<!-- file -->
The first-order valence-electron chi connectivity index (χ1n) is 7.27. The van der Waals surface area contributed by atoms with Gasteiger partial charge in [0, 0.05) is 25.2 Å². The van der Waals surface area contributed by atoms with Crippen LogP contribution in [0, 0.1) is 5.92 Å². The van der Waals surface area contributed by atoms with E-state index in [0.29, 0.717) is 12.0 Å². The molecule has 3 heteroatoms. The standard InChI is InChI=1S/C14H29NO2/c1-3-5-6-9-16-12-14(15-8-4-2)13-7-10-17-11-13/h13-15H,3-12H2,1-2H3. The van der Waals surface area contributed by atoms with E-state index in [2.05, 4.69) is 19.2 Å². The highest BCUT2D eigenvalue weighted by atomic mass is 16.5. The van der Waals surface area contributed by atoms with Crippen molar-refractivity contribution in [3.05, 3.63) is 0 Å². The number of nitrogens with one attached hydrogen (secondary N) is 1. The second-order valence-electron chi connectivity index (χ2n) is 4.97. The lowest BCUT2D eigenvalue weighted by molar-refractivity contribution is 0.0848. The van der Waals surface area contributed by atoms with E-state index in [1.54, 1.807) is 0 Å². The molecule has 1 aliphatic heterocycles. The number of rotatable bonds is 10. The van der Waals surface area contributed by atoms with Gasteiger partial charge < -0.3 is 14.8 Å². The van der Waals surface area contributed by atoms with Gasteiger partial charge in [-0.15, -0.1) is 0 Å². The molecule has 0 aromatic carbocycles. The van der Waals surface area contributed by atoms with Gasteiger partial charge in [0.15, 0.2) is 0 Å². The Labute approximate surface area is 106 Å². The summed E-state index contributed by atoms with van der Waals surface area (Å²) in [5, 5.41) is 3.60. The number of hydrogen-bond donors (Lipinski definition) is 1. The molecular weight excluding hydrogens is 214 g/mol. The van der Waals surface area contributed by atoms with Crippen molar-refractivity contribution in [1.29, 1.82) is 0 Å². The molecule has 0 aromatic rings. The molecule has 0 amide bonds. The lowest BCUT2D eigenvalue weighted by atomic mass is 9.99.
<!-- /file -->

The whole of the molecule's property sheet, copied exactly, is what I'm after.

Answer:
The first-order valence-electron chi connectivity index (χ1n) is 7.27. The van der Waals surface area contributed by atoms with Gasteiger partial charge in [0, 0.05) is 25.2 Å². The van der Waals surface area contributed by atoms with Crippen LogP contribution in [0, 0.1) is 5.92 Å². The van der Waals surface area contributed by atoms with E-state index in [0.29, 0.717) is 12.0 Å². The molecule has 3 heteroatoms. The standard InChI is InChI=1S/C14H29NO2/c1-3-5-6-9-16-12-14(15-8-4-2)13-7-10-17-11-13/h13-15H,3-12H2,1-2H3. The van der Waals surface area contributed by atoms with E-state index in [2.05, 4.69) is 19.2 Å². The highest BCUT2D eigenvalue weighted by atomic mass is 16.5. The van der Waals surface area contributed by atoms with Crippen molar-refractivity contribution in [3.05, 3.63) is 0 Å². The number of nitrogens with one attached hydrogen (secondary N) is 1. The second-order valence-electron chi connectivity index (χ2n) is 4.97. The lowest BCUT2D eigenvalue weighted by molar-refractivity contribution is 0.0848. The van der Waals surface area contributed by atoms with E-state index in [1.54, 1.807) is 0 Å². The molecule has 1 aliphatic heterocycles. The number of rotatable bonds is 10. The van der Waals surface area contributed by atoms with Gasteiger partial charge < -0.3 is 14.8 Å². The van der Waals surface area contributed by atoms with Gasteiger partial charge in [-0.15, -0.1) is 0 Å². The molecule has 0 aromatic carbocycles. The van der Waals surface area contributed by atoms with Gasteiger partial charge in [0.15, 0.2) is 0 Å². The Labute approximate surface area is 106 Å². The summed E-state index contributed by atoms with van der Waals surface area (Å²) in [5, 5.41) is 3.60. The number of hydrogen-bond donors (Lipinski definition) is 1. The molecular weight excluding hydrogens is 214 g/mol. The van der Waals surface area contributed by atoms with Crippen molar-refractivity contribution in [1.29, 1.82) is 0 Å². The molecule has 0 aromatic rings. The molecule has 0 amide bonds. The lowest BCUT2D eigenvalue weighted by atomic mass is 9.99.